Grand Junction’s mayor says she’s the one who can unseat Rep. Lauren Boebert
(Colorado Newsline) Anna Stout said she has a story that southern and western Coloradans can relate to.
The 38-year-old candidate for Colorado’s 3rd Congressional District seat is in the process of sharing her story growing up in Grand Junction, where she currently serves as mayor and where she began demonstrating leadership skills at a young age.
“My neighbors in southern Colorado have been asking for someone that they can get behind, get excited about,” said Stout, who announced her candidacy for the Democratic nomination in late July. “I’ve had people approach me and ask if I’d be willing to do this for a long time. I’ve been putting serious thought into it since last year’s Republican primary,” when former state Sen. Don Coram lost to the incumbent U.S. Rep. Lauren Boebert.
Stout said she pondered what kind of candidate, if not Coram, could beat Boebert. She decided she herself fit the profile.
“I’m running because people are looking for a candidate that truly represents us,” Stout said. “We’ve not had a representative who truly represents us for a very long time. I’m taking on Lauren Boebert. She refused to seek congressional directed spending for the 3rd Congressional District her entire first term. She’s not fighting for our water rights. She’s fighting for air time.”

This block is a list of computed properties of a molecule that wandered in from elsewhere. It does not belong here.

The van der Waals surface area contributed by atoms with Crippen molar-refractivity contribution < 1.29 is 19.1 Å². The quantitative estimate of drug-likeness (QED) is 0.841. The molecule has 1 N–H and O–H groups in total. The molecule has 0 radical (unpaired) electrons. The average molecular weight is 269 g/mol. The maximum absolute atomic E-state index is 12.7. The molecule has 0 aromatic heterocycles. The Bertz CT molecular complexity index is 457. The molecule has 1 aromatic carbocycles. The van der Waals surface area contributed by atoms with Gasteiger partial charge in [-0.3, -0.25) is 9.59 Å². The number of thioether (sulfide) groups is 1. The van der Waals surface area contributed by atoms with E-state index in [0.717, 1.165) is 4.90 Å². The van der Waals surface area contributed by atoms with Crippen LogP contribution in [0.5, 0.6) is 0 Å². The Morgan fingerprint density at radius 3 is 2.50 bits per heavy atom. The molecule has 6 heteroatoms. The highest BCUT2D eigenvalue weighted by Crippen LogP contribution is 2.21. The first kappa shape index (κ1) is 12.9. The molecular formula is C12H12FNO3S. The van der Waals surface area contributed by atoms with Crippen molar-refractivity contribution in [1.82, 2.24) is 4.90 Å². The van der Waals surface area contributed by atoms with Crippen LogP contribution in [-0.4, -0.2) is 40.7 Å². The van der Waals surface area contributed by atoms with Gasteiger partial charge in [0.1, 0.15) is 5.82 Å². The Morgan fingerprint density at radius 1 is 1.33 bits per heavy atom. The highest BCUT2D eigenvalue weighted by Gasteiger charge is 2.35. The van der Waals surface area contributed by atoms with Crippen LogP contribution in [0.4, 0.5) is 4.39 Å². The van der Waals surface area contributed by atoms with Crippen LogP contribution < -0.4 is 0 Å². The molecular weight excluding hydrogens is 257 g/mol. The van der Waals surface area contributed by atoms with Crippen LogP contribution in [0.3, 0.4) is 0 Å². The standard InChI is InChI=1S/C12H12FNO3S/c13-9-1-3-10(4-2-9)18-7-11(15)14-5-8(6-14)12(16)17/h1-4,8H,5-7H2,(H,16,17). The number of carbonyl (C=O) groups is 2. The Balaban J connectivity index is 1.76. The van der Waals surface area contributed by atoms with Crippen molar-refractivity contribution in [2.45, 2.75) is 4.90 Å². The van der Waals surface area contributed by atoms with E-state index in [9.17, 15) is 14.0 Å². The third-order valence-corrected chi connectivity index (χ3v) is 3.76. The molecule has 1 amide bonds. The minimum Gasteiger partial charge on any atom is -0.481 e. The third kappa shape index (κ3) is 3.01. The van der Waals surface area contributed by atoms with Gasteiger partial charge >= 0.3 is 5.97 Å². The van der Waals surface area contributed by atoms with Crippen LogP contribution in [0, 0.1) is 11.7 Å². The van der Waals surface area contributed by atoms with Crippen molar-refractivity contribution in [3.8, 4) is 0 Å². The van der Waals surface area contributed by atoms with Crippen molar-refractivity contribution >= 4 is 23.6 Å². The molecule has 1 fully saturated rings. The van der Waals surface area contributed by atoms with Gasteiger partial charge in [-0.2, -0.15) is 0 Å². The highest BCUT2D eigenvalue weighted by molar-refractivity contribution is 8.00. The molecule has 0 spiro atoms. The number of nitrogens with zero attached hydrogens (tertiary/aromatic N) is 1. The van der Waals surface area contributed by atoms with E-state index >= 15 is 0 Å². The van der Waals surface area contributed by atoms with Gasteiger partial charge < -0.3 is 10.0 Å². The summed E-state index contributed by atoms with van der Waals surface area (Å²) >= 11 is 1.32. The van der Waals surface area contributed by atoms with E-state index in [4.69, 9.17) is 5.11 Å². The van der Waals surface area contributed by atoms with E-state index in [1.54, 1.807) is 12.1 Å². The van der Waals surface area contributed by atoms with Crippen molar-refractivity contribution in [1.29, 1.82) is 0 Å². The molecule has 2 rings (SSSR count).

She continued: “It’s one of the most important races in the country, so there will be lots of eyes on this. And, there’s a lot at stake. Lauren Boebert is a problem. She’s toxic … (and) has not actually delivered anything the district needs.”
Boebert’s office did not return calls seeking comment for this story.
Stout will first have to compete against Democratic primary opponents, including Adam Frisch, who came closer than expected when he ran against the bombastic Boebert in the 2022 general election. In a district that has long leaned Republican, Frisch lost by just 546 votes, which triggered an automatic recount.
“Last year’s race with Boebert was the closet race in the country,” Frisch said. “We shocked the country how close we came and how well we did. It attracted a lot of attention.”
Building on that momentum, Frisch, 55, has spent the last year traveling around Colorado, attending energy and agricultural conferences, talking to business and civic leaders, and meeting people in cafes and breweries to talk about issues concerning Coloradans. Those issues include farming, ranching, water, energy, and natural resources, he said.
Frisch said he’s confident that he will be sworn in to represent Colorado’s 3rd Congressional District in January 2025.
“We’re on the map at the national level. We’re confident we’ll be in the general election,” he said. “We feel strong we will beat the incumbent. It will be the first time in four years we’ll have a representative focusing on the district and not themselves. Since 2020, we have not had a representative focused on the district.”
He said he’s building a “pro-normal party coalition” that comprises supporters from across the political spectrum, noting that voters in the district are roughly 23% Democratic, 32% Republican and 45% unaffiliated. The district encompasses the Western Slope, San Luis Valley and swings east to Pueblo County.
“That’s how we’re building a wide variety of supporters. We’re getting financial support from all of the above — Democrats, Republicans and Independents,” he said.